For more than a decade, researchers have known that Schwann cells, the ensheathing cells ordinarily found only in the peripheral nervous system, migrate into the spinal cord after it is injured. Thus, Schwann cells may be used in potential therapies for spinal cord injuries whether they are endogenous or transplanted (Bunge and Wood, 2004). There they may help stimulate axonal growth and myelinate the newly grown axons. The use of Schwann cells is attractive because they are readily accessible and proliferate rapidly in cell culture—up to 100,000 times—and do not trigger an immune response, as long as the individual’s own Schwann cells are used. One problem, however, is that regrowing axons do not exit and grow substantially beyond the site of the Schwann cell implant without the use of other interventions. This problem has led to research focusing on combination strategies, discussed later in this chapter, and has spurred the use of another type of ensheathing cell, OECs. These are specialized types of glial cells that wrap bundles of sensory nerve fibers as they extend from the olfactory mucosa of the nose to the brain’s olfactory center (the olfactory bulb) into the outer layer of the olfactory bulb (for a review, see Raisman, 2001). One role of OECs is to form channels to guide the axonal growth of olfactory neurons from the nose to the brain (Williams et al., 2004). Olfactory neurons are unusual because they are continually being replenished by stem cells in the nasal mucosa throughout adulthood. Axons of the new neurons need to be steered toward their destination by the OECs. Although OECs do not normally myelinate individual axons in vivo, they can become myelinating cells when they are grown in tissue culture under certain conditions (Devon and Doucette, 1992). As a result, OECs are viewed as prime candidates to guide axon regrowth and to replace the myelin in the axons of individuals with spinal cord injuries.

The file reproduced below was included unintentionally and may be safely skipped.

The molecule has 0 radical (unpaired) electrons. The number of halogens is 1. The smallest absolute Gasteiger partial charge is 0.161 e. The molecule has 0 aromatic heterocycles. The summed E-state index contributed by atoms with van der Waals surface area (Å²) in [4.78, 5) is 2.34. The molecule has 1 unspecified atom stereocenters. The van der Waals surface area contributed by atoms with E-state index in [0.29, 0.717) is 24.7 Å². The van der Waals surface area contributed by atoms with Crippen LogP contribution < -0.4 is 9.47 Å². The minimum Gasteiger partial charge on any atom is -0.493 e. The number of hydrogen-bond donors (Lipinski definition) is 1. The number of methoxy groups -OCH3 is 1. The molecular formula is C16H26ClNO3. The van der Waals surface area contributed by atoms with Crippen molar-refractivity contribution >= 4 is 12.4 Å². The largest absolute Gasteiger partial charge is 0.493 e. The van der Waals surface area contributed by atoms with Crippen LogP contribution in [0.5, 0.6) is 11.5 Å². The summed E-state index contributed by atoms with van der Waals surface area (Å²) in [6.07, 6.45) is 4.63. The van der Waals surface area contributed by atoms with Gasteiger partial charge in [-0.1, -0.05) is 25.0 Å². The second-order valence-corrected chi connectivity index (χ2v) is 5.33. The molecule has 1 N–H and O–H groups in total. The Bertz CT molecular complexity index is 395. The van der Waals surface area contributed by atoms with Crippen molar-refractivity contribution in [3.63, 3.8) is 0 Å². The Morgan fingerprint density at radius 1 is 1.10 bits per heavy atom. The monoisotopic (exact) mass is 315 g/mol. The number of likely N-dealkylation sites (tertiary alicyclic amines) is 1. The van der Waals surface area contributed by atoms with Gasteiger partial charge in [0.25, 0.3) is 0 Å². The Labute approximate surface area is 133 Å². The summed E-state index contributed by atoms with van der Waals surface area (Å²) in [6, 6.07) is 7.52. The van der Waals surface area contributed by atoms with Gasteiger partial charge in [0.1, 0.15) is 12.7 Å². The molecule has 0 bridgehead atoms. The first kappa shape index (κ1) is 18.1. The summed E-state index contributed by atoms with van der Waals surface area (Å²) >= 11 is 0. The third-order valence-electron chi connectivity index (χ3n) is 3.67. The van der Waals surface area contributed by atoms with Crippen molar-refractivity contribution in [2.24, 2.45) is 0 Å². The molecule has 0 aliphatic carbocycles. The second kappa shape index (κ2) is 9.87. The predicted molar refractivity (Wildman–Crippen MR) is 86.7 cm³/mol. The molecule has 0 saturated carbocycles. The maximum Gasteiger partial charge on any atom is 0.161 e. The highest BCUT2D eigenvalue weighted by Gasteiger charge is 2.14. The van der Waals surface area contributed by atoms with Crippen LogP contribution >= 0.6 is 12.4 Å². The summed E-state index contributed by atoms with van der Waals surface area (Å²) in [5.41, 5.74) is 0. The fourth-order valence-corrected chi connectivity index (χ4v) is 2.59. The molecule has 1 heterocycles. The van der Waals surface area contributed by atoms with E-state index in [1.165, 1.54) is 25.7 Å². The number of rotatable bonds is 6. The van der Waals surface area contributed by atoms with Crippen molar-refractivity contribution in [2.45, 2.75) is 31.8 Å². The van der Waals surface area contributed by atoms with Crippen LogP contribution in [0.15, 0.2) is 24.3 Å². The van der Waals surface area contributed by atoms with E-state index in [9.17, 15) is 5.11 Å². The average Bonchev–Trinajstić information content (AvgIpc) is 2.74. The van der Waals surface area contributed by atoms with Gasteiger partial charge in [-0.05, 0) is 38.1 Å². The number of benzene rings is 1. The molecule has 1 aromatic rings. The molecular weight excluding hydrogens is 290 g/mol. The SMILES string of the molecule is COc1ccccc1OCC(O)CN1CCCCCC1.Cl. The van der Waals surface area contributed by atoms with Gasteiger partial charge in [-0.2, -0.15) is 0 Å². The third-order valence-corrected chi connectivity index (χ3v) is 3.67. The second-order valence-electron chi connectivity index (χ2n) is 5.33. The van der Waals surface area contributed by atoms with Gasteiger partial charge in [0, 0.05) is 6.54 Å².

Several experiments have found that when cultured OECs are implanted into an injured spinal cord, they support the regrowth of axons over long distances and restore function (Li et al., 1997, 1998; Ramon-Cueto et al., 1998, 2000; Radtke et al., 2004). Compared to Schwann cells, OECs were not as effective, after implantation into a contused spinal cord, in inducing long-distance axon regrowth and myelination and improving locomotion (Takami et al., 2002), although they may not have survived well in the lesion milieu. An advantage of OECs is that they intermingle more readily with astrocytes and may be more migratory in the spinal cord than Schwann cells. The disadvantages of OECs are that they do not readily expand in large numbers when they are cultured and are not as readily accessible as Schwann cells. Internationally researchers are attempting to implant fetal olfactory cells into individuals with spinal cord injuries. However, well-designed clinical trials to evaluate this approach have yet to be performed, and there are concerns about safety and efficacy (see Chapter 6) (Lev, 2004; Judson, 2005). Nevertheless, although both Schwann cells and OECs appear to improve function, the mechanisms are not fully understood.